London mayor Sadiq Khan said Rupa Huq MP’s recent comment on the chancellor of exchequer Kwasi Kwarteng was “racist” and “wrong”. But he asserted that the lawmaker was not “not racist”.
Huq earlier this week described Kwarteng as “superficially black” and said the way he spoke did not give an impression that he was black.
She has been suspended from the Labour Party pending an investigation and now sits in Parliament as an independent MP representing her Ealing Central and Acton constituency.
Khan told BBC Radio London that he was “pleased” that said his “friend” Huq apologised for the comment that should have never been made.
Khan admitted her comment implied “all black people speak a certain way and all black people are working class.”
He, however, said he was “pleased” that she apologised for her remark.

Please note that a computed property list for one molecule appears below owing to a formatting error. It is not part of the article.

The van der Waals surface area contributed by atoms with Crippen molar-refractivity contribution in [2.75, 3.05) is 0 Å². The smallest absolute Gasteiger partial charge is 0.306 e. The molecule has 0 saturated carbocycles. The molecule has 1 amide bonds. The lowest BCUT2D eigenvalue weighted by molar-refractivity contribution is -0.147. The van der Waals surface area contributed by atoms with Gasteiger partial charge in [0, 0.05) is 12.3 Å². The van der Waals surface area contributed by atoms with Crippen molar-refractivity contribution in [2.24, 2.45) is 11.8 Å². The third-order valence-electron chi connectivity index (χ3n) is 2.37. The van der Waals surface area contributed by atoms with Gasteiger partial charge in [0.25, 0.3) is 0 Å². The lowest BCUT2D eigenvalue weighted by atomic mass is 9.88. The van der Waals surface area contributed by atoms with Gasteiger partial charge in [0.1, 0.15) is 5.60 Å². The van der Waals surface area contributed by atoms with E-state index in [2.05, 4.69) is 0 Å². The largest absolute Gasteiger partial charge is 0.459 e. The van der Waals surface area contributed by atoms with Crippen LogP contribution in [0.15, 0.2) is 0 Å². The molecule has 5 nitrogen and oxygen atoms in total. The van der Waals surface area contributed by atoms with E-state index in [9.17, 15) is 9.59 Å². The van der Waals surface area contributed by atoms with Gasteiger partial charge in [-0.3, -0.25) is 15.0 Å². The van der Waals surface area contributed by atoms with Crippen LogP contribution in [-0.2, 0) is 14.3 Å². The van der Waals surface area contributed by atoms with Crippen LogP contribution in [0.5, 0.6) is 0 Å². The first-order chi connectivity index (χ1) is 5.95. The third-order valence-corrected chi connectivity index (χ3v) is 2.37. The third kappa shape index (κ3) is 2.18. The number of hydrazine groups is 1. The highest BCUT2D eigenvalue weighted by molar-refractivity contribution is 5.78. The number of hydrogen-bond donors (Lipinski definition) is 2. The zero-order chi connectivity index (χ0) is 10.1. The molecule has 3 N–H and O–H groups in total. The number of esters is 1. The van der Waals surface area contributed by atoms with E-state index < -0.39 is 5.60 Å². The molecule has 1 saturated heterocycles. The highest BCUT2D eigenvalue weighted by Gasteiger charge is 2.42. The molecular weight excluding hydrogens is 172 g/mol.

“Rupa is not racist but that comment was,” the mayor of London said as hoped his friendship with her would remain intact.
Earlier, Labour Party leader Sir Keir Starmer told LBC Radio , “What she said, in my view, was racist, it was wrong and she’s been suspended from the whip in the party and that was done very, very quickly … She will be dealt with and I’ll be absolutely clear – it was racist.”
Huq made her widely criticised comment on Kwarteng at a fringe event on the sidelines of a Labour conference on Monday.
Referring to the chancellor’s education in elite institutions, she said, “He’s superficially, he’s, a black man but again he’s got more in common… he went to Eton, he went to a very expensive prep school, all the way through top schools in the country.”
“If you hear him on the Today programme you wouldn’t know he’s black,” the politician of Bangladeshi origin said at the event.
She tweeted the next day saying she contacted Kwasi Kwarteng to offer her “sincere and heartfelt apologies”.
“My comments were ill-judged and I wholeheartedly apologise to anyone affected,” she said.
Following her suspension, she has pulled out of the show Have I Got News For You on BBC 1 where she was scheduled to be a panellist on October 7.